Study of Centenarians / How Sleep Improves Learning / New York Requires Abortion Training for Some New Doctors
This is Sarah Long. And this is Bob Doughty with SCIENCE IN THE NEWS, a VOA Special English program about recent developments in science. Today, we tell about people who live to be one-hundred years old. We tell about how sleep improves learning. We tell about required training for some doctors in New York City. And we tell about a plan to bury nuclear waste in the state of Nevada.
Scientists are trying to find out how some people live to be one-hundred years old and older. They say the brothers and sisters of people who are at least one-hundred years old have a much greater chance of reaching that age than the general population.
Thomas Perls of the Boston University School of Medicine in Massachusetts led the study. He and other researchers studied the family health histories of more than four-hundred families with at least one member who to lived be one-hundred. People who are at least one-hundred years old are called centenarians.
The researchers compared the death rates of the brothers and sisters in the study with the death rates for Americans born in nineteen-hundred. The researchers said the brothers of centenarians were seventeen times more likely to reach one-hundred years old, compared with the general population. The sisters were eight times more likely to reach that age.
There are currently about fifty-thousand centenarians in the United States. Doctor Perls said about eighty-five percent of them are women. Fifteen-percent are men. However, the men are in better physical condition than the women. He said the centenarian men have fewer diseases than the women and are more independent.
Researchers believe successful aging depends on many things, including genes. They believe centenarians may have genes that protect them against deadly diseases and enable them to live longer. They have not identified those genes. But they say they have found an area on one chromosome where such anti-aging genes may exist. The findings of the study were published in the Proceedings of the National Academy of Sciences.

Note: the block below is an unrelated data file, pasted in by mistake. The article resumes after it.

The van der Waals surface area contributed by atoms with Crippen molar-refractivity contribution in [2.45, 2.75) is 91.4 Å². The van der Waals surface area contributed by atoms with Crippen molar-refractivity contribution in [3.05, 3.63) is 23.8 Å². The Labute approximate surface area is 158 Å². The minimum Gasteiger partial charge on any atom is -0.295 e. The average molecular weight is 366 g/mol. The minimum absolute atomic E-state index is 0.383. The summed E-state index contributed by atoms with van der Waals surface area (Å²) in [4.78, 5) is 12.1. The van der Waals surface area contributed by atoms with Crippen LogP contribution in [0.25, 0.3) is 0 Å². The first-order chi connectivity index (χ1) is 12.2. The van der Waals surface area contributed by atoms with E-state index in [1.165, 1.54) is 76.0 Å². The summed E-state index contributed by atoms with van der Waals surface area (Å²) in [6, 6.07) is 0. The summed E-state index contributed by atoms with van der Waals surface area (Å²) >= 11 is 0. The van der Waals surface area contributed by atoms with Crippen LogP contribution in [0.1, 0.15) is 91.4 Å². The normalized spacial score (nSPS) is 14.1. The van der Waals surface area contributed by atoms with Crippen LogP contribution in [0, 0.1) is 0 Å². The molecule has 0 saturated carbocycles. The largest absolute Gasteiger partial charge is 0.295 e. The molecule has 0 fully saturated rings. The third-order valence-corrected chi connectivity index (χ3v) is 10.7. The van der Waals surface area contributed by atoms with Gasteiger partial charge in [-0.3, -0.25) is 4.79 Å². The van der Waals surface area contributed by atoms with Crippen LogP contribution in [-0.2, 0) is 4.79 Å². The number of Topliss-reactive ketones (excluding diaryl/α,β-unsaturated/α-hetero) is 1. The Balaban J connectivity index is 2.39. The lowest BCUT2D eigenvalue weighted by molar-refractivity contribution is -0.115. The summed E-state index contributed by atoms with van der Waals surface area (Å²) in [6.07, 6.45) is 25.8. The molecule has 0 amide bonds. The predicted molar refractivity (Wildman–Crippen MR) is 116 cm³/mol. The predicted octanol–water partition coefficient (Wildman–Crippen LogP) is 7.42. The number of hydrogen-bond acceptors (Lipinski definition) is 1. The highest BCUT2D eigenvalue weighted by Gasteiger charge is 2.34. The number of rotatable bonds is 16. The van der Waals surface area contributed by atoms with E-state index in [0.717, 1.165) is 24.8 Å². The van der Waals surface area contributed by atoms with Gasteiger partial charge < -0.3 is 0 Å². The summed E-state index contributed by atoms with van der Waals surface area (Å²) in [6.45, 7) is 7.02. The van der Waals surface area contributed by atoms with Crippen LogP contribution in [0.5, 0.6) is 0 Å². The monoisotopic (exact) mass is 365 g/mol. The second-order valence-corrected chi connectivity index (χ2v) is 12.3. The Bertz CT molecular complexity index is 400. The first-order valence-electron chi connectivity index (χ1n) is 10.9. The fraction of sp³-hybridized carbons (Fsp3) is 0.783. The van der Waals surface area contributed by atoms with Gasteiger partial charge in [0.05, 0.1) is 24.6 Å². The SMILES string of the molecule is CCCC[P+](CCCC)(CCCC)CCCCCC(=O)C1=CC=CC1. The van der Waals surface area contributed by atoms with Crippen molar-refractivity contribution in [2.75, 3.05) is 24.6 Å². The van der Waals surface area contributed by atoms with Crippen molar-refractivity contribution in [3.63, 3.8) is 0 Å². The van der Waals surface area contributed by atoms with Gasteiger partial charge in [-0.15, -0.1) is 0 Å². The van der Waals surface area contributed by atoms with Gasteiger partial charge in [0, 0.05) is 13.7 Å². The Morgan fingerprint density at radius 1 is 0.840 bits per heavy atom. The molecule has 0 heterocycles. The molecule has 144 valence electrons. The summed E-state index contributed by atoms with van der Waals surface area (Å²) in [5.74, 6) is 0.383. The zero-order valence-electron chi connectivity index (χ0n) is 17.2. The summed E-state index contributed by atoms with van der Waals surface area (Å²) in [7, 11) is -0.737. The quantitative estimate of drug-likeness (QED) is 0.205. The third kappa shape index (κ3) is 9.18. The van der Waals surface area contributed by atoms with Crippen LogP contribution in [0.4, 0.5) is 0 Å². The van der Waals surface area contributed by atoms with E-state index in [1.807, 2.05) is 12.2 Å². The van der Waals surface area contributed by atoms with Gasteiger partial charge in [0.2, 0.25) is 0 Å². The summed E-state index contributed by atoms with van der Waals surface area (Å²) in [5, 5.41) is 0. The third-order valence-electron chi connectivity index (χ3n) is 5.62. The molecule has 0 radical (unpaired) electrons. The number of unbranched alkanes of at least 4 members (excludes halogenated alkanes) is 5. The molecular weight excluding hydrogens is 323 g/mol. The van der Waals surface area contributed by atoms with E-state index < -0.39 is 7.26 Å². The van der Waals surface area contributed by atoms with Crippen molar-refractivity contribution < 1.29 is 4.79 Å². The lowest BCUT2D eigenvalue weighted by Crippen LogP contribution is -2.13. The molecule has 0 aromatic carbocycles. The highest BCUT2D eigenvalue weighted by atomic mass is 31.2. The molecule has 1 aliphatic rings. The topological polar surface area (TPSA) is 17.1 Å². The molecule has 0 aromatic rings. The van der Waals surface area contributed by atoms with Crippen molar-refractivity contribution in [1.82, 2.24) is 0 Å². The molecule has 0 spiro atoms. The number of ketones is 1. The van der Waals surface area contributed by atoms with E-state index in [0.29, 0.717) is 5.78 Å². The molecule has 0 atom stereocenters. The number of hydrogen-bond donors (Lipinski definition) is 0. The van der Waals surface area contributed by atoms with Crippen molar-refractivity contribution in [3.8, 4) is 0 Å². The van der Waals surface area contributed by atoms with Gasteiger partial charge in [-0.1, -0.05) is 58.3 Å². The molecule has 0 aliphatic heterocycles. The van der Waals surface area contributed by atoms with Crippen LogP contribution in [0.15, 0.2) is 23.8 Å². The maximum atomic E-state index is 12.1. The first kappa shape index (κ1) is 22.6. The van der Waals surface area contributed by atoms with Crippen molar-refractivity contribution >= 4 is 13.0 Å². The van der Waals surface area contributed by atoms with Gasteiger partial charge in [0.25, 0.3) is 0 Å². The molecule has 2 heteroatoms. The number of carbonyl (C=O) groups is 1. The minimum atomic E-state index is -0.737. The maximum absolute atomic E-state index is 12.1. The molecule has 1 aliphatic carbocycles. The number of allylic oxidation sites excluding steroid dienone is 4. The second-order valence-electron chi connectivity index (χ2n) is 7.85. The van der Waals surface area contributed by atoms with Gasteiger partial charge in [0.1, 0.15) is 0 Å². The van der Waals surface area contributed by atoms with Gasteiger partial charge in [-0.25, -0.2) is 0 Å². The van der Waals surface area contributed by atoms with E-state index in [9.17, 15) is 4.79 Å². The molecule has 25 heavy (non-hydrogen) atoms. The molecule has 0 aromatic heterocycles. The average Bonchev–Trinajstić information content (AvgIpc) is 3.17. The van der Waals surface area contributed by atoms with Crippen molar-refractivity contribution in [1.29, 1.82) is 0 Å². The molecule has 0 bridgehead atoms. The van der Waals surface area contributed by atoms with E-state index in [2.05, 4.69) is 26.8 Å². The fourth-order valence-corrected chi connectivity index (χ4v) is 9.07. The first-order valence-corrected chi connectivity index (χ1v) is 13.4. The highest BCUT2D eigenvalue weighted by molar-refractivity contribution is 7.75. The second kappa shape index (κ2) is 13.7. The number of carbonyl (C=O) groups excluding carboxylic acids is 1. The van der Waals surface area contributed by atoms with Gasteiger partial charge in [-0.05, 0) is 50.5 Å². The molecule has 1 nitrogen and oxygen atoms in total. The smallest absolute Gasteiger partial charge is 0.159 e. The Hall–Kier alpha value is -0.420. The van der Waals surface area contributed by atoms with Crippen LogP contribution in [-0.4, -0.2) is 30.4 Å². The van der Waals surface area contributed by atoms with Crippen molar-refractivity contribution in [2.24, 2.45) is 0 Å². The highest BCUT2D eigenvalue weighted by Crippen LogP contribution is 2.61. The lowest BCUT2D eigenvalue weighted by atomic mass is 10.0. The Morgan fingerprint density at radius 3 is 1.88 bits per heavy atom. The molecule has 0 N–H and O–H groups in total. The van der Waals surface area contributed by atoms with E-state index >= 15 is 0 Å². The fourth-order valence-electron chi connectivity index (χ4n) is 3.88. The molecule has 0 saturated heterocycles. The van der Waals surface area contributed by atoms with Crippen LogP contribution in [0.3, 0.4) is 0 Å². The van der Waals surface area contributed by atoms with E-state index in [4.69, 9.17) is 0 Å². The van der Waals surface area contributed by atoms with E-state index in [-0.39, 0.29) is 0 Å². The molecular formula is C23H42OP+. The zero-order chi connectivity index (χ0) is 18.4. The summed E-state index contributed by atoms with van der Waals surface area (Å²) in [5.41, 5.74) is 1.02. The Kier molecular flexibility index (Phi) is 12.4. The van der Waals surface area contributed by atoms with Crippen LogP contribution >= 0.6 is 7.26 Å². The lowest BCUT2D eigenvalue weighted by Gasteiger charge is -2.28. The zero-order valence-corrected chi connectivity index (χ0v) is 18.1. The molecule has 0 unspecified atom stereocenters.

American scientists have discovered a good reason to sleep a little longer in the morning. The scientists found that a little extra sleep helps people learn better. They demonstrated that people who learn a new skill, and then sleep well, are better at performing the skill the next day. The publication Neuron reported their findings.
Matthew Walker of Harvard University in Cambridge, Massachusetts and his team studied the effects of sleep on the ability to learn to do simple skills. They tested sixty-two people who carried out a number of small experiments. The people were trained to perform a simple skill with their fingers. They were asked to push a series of numbers on a computer keyboard as quickly as possible. They used the hand they do not normally use for such activities.
The people were trained in the morning, and then tested twelve hours later. The scientists found that their speed and performance did not improve greatly. Yet the results were different when the people were trained at night and tested the next day. After a good night's sleep, their performance improved by about twenty percent.
The researchers looked closely at the sleep activity of the people in the study. They found the improvement seemed to be directly linked to a kind of sleep at the end of a person's normal sleeping period. Doctor Walker says this is the kind of sleep that many people do not experience if they get up early in the morning.
The findings could help musicians, doctors or anyone else who is learning difficult skills that have to be repeated. The findings may help answer other questions, such as why babies sleep so much. Doctor Walker says the intensity of learning new skills and information may increase the brain's need for many hours of sleep.